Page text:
Richard Petty Motorsports says it's thankful for "swift and thorough investigation" into noose

From CNN's Jill Martin

Richard Petty Motorsports, which fields the Number 43 car driven by Bubba Wallace, responded to the conclusion of the FBI and NASCAR investigation into a noose found in Wallace's garage.

“In accordance with established protocols, our team member notified the crew chief who notified NASCAR of the presence of the item in the garage stall. NASCAR leadership determined the course of action going forward with an immediate investigation into the item and its possible origins," the statement said.

The company also said in the early stages of the investigation, Wallace was told about the noose and other information gathered by officials.

“Richard Petty Motorsports fully cooperated with NASCAR and authorities as they conducted an investigation into the situation," the statement said.

"No member of Richard Petty Motorsports, nor Wallace had any involvement with the presence of the rope," it continued.

The statement also said the company was "thankful for the swift and thorough investigation" and for the support of NASCAR, the industry and their fans.

Read the statement:

11:04 p.m. ET, June 23, 2020

Sen. Kamala Harris calls for investment in underserved communities, not completely defunding police

Sen. Kamala Harris speaks with CNN's Anderson Cooper on June 23.
Sen. Kamala Harris speaks with CNN's Anderson Cooper on June 23. CNN

Sen. Kamala Harris said she thinks the country needs to "reimagine public safety" and direct public funds to underserved communities -- not necessarily get rid of law enforcement.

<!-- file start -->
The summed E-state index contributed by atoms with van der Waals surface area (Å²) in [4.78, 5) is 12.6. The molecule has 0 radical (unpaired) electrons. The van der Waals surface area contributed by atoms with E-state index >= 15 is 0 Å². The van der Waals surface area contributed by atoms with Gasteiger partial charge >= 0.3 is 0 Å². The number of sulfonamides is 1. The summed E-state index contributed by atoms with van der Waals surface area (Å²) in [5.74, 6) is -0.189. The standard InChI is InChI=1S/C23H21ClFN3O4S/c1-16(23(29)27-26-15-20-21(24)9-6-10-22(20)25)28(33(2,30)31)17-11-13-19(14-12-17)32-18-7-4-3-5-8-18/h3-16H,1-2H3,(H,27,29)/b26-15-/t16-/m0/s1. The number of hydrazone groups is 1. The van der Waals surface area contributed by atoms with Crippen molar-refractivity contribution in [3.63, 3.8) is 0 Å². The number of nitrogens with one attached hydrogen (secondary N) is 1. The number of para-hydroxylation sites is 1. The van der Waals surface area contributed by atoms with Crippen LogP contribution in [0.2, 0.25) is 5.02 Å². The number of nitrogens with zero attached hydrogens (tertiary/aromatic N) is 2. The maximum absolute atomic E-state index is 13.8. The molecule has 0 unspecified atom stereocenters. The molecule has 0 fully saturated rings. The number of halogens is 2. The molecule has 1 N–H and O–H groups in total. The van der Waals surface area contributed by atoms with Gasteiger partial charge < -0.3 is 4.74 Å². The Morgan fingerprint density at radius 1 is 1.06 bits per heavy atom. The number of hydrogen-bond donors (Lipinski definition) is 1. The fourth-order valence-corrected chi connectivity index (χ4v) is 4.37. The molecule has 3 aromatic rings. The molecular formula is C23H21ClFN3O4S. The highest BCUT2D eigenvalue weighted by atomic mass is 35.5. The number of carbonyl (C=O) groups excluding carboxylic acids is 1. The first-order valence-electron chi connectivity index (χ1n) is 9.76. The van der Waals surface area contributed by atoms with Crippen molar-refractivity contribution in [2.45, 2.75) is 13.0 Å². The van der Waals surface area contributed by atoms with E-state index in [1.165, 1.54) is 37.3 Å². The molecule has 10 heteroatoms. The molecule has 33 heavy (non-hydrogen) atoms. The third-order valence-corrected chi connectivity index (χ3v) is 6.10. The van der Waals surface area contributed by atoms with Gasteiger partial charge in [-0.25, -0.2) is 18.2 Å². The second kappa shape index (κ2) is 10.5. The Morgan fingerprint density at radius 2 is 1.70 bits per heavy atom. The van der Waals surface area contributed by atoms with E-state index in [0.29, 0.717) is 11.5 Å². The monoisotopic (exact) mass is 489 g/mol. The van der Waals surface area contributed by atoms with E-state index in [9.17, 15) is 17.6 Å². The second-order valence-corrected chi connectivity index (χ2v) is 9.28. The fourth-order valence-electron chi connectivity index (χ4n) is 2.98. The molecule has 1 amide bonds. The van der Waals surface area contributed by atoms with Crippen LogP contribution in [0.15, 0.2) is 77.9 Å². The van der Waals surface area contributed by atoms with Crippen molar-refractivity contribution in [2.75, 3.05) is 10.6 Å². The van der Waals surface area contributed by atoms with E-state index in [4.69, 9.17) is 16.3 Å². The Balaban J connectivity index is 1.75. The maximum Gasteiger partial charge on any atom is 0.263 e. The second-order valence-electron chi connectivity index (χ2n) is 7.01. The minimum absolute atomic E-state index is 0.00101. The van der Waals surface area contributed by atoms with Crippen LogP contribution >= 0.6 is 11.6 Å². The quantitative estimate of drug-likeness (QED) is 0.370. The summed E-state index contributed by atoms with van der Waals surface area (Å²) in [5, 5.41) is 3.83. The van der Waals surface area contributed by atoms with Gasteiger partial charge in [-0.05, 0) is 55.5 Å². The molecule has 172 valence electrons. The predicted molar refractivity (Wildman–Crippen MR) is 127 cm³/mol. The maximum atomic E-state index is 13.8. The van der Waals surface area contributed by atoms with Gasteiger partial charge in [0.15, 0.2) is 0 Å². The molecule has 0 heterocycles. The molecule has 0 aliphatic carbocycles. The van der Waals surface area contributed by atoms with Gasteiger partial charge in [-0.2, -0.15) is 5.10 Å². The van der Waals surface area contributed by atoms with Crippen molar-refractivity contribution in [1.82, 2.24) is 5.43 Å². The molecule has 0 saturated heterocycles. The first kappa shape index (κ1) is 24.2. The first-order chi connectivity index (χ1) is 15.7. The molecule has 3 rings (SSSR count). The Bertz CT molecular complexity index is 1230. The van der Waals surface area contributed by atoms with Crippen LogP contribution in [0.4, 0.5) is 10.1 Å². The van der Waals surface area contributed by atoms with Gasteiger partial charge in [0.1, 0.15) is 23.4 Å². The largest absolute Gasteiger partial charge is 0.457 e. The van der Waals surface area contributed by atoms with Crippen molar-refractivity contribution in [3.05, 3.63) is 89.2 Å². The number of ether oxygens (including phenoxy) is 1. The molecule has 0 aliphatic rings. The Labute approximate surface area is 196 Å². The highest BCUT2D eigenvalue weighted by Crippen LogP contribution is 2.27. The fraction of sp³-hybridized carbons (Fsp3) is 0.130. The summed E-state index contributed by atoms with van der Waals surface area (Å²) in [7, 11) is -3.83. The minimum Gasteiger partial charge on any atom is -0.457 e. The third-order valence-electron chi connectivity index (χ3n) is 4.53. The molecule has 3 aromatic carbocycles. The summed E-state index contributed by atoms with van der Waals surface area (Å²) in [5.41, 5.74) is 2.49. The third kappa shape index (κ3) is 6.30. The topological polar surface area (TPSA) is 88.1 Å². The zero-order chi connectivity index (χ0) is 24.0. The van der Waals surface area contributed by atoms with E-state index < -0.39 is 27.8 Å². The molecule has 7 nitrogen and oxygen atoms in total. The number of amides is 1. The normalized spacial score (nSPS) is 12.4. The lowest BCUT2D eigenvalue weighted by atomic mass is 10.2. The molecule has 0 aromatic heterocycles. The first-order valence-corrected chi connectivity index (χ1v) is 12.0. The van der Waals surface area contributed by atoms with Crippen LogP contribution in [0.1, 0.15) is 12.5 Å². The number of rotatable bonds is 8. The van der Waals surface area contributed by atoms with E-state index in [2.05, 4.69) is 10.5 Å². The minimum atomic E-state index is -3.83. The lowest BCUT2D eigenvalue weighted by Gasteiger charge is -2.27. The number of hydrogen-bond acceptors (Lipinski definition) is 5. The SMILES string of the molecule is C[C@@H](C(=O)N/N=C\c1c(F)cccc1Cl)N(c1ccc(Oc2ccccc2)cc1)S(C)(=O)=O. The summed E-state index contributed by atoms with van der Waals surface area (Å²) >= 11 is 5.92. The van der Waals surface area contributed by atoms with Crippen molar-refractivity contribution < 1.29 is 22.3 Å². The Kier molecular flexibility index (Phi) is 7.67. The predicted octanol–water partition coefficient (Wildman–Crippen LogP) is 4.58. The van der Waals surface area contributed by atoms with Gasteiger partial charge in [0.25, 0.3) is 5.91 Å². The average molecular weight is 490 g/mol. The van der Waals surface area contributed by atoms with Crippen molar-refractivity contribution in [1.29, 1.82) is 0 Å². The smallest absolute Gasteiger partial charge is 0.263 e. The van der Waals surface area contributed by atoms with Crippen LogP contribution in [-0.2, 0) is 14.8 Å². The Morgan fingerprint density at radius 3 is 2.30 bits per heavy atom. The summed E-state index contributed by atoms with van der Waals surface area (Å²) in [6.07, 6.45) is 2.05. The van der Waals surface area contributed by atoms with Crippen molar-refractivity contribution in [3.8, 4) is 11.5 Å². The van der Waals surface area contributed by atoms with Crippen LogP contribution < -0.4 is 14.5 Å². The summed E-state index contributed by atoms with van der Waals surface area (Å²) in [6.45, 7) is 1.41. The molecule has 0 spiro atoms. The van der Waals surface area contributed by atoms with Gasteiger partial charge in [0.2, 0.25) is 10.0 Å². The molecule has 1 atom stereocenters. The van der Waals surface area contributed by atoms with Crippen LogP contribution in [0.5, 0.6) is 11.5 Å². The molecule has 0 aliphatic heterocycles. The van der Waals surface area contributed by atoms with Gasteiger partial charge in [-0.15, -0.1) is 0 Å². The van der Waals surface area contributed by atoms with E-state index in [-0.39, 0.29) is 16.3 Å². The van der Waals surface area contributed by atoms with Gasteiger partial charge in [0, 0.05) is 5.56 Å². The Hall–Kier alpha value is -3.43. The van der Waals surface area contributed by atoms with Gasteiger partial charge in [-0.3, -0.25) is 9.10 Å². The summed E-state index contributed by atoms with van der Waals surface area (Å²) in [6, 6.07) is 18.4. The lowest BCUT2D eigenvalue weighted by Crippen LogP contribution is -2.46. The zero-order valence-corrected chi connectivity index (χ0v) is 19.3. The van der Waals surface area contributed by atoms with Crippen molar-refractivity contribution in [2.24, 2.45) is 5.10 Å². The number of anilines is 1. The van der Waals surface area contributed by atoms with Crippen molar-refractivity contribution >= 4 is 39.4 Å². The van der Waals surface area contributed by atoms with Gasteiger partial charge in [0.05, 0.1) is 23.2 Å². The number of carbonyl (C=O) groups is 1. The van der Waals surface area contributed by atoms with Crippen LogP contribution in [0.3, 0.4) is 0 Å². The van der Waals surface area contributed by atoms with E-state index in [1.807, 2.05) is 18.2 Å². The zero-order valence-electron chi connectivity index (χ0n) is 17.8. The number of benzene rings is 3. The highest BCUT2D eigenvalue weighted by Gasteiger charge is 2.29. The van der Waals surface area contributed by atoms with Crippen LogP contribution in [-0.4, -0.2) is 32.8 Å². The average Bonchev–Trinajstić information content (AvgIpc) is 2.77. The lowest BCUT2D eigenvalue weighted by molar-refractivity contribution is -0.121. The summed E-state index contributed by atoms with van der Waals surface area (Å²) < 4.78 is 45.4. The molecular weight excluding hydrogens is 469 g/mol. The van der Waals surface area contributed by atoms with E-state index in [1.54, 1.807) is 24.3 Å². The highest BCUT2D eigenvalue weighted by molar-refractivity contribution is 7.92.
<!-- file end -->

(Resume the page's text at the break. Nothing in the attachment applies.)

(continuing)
This comes at a time of unrest in the United States as protesters against racial injustice and police violence call for major reform.

"Understand that healthy communities are safe communities," the California Democrat told CNN on Tuesday. "I'm not saying get rid of police but we have to invest in the health and well-being of our communities."

Harris said factors like access to education, resources for businesses and access to health care all contribute to a "healthy community," and in turn, make for safer places that require a lower police presence.

"When you go to upper-middle class suburbs in America, you don't see that kind of police presence that you see in other neighborhoods, but what you do see are well-funded schools," she said. "What you do see are communities that have small businesses that have access to capital."

Harris said when cities spend nearly one-third of their budget on policing, "that's not a good return on investment for our taxpayers."

"If we want safe communities, we have to invest in the health and well-being and they will be safe," she said.